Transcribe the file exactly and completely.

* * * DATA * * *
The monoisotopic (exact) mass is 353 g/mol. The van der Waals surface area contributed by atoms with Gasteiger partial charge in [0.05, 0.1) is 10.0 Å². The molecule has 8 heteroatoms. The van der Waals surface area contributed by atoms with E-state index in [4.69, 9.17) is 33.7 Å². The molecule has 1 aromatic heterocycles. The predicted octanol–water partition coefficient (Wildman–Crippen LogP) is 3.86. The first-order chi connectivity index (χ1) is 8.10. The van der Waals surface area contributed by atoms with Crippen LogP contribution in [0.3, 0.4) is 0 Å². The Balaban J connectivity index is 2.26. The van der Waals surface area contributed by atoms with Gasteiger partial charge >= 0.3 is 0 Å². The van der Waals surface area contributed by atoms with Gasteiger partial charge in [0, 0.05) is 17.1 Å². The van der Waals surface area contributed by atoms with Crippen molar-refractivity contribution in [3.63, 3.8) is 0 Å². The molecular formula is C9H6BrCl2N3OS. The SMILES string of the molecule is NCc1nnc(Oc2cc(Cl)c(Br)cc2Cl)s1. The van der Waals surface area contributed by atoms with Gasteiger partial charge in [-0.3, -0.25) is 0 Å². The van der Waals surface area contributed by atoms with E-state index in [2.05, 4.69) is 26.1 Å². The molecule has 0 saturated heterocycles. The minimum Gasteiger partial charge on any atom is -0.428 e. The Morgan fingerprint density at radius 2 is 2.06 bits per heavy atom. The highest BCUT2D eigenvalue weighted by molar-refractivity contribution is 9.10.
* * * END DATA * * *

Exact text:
The monoisotopic (exact) mass is 353 g/mol. The van der Waals surface area contributed by atoms with Gasteiger partial charge in [0.05, 0.1) is 10.0 Å². The molecule has 8 heteroatoms. The van der Waals surface area contributed by atoms with E-state index in [4.69, 9.17) is 33.7 Å². The molecule has 1 aromatic heterocycles. The predicted octanol–water partition coefficient (Wildman–Crippen LogP) is 3.86. The first-order chi connectivity index (χ1) is 8.10. The van der Waals surface area contributed by atoms with Crippen LogP contribution in [0.3, 0.4) is 0 Å². The Balaban J connectivity index is 2.26. The van der Waals surface area contributed by atoms with Gasteiger partial charge >= 0.3 is 0 Å². The van der Waals surface area contributed by atoms with Gasteiger partial charge in [0, 0.05) is 17.1 Å². The van der Waals surface area contributed by atoms with Crippen molar-refractivity contribution in [3.63, 3.8) is 0 Å². The molecular formula is C9H6BrCl2N3OS. The SMILES string of the molecule is NCc1nnc(Oc2cc(Cl)c(Br)cc2Cl)s1. The van der Waals surface area contributed by atoms with Gasteiger partial charge in [-0.3, -0.25) is 0 Å². The van der Waals surface area contributed by atoms with E-state index in [2.05, 4.69) is 26.1 Å². The molecule has 0 saturated heterocycles. The minimum Gasteiger partial charge on any atom is -0.428 e. The Morgan fingerprint density at radius 2 is 2.06 bits per heavy atom. The highest BCUT2D eigenvalue weighted by molar-refractivity contribution is 9.10.